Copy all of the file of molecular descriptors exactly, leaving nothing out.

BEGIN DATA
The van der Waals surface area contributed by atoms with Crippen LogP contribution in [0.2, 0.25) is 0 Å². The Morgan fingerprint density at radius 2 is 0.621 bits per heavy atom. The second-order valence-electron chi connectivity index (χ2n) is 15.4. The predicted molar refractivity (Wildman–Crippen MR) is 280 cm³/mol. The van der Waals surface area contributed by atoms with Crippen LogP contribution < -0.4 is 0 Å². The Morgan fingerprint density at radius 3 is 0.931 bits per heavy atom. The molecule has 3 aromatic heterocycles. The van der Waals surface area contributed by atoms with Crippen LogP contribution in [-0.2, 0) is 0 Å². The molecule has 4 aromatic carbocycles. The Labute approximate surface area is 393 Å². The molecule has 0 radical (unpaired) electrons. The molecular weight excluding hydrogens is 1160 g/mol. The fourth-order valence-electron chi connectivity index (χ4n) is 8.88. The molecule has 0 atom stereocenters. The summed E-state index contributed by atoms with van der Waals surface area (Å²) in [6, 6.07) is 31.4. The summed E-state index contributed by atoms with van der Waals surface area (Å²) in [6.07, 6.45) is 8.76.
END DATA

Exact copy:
The van der Waals surface area contributed by atoms with Crippen LogP contribution in [0.2, 0.25) is 0 Å². The Morgan fingerprint density at radius 2 is 0.621 bits per heavy atom. The second-order valence-electron chi connectivity index (χ2n) is 15.4. The predicted molar refractivity (Wildman–Crippen MR) is 280 cm³/mol. The van der Waals surface area contributed by atoms with Crippen LogP contribution < -0.4 is 0 Å². The Morgan fingerprint density at radius 3 is 0.931 bits per heavy atom. The molecule has 3 aromatic heterocycles. The van der Waals surface area contributed by atoms with Crippen LogP contribution in [-0.2, 0) is 0 Å². The molecule has 4 aromatic carbocycles. The Labute approximate surface area is 393 Å². The molecule has 0 radical (unpaired) electrons. The molecular weight excluding hydrogens is 1160 g/mol. The fourth-order valence-electron chi connectivity index (χ4n) is 8.88. The molecule has 0 atom stereocenters. The summed E-state index contributed by atoms with van der Waals surface area (Å²) in [6, 6.07) is 31.4. The summed E-state index contributed by atoms with van der Waals surface area (Å²) in [6.07, 6.45) is 8.76.